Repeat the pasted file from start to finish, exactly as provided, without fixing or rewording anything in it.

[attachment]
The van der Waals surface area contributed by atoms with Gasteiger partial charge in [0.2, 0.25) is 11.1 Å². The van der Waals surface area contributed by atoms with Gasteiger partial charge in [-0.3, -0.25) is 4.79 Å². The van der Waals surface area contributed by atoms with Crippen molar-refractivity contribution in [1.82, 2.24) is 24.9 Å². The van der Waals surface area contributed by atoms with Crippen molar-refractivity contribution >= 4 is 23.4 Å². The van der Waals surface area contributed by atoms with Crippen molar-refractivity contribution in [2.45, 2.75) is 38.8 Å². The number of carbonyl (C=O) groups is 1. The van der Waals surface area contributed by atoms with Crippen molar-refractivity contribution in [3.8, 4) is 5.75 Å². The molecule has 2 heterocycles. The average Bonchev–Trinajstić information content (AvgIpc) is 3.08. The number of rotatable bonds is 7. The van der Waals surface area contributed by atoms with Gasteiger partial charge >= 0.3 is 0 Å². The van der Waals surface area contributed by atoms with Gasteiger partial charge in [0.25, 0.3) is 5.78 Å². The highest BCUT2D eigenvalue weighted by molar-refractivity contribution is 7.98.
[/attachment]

The van der Waals surface area contributed by atoms with Gasteiger partial charge in [0.2, 0.25) is 11.1 Å². The van der Waals surface area contributed by atoms with Gasteiger partial charge in [-0.3, -0.25) is 4.79 Å². The van der Waals surface area contributed by atoms with Crippen molar-refractivity contribution in [1.82, 2.24) is 24.9 Å². The van der Waals surface area contributed by atoms with Crippen molar-refractivity contribution >= 4 is 23.4 Å². The van der Waals surface area contributed by atoms with Crippen molar-refractivity contribution in [2.45, 2.75) is 38.8 Å². The number of carbonyl (C=O) groups is 1. The van der Waals surface area contributed by atoms with Crippen molar-refractivity contribution in [3.8, 4) is 5.75 Å². The molecule has 2 heterocycles. The average Bonchev–Trinajstić information content (AvgIpc) is 3.08. The number of rotatable bonds is 7. The van der Waals surface area contributed by atoms with Gasteiger partial charge >= 0.3 is 0 Å². The van der Waals surface area contributed by atoms with Gasteiger partial charge in [0.25, 0.3) is 5.78 Å². The highest BCUT2D eigenvalue weighted by molar-refractivity contribution is 7.98.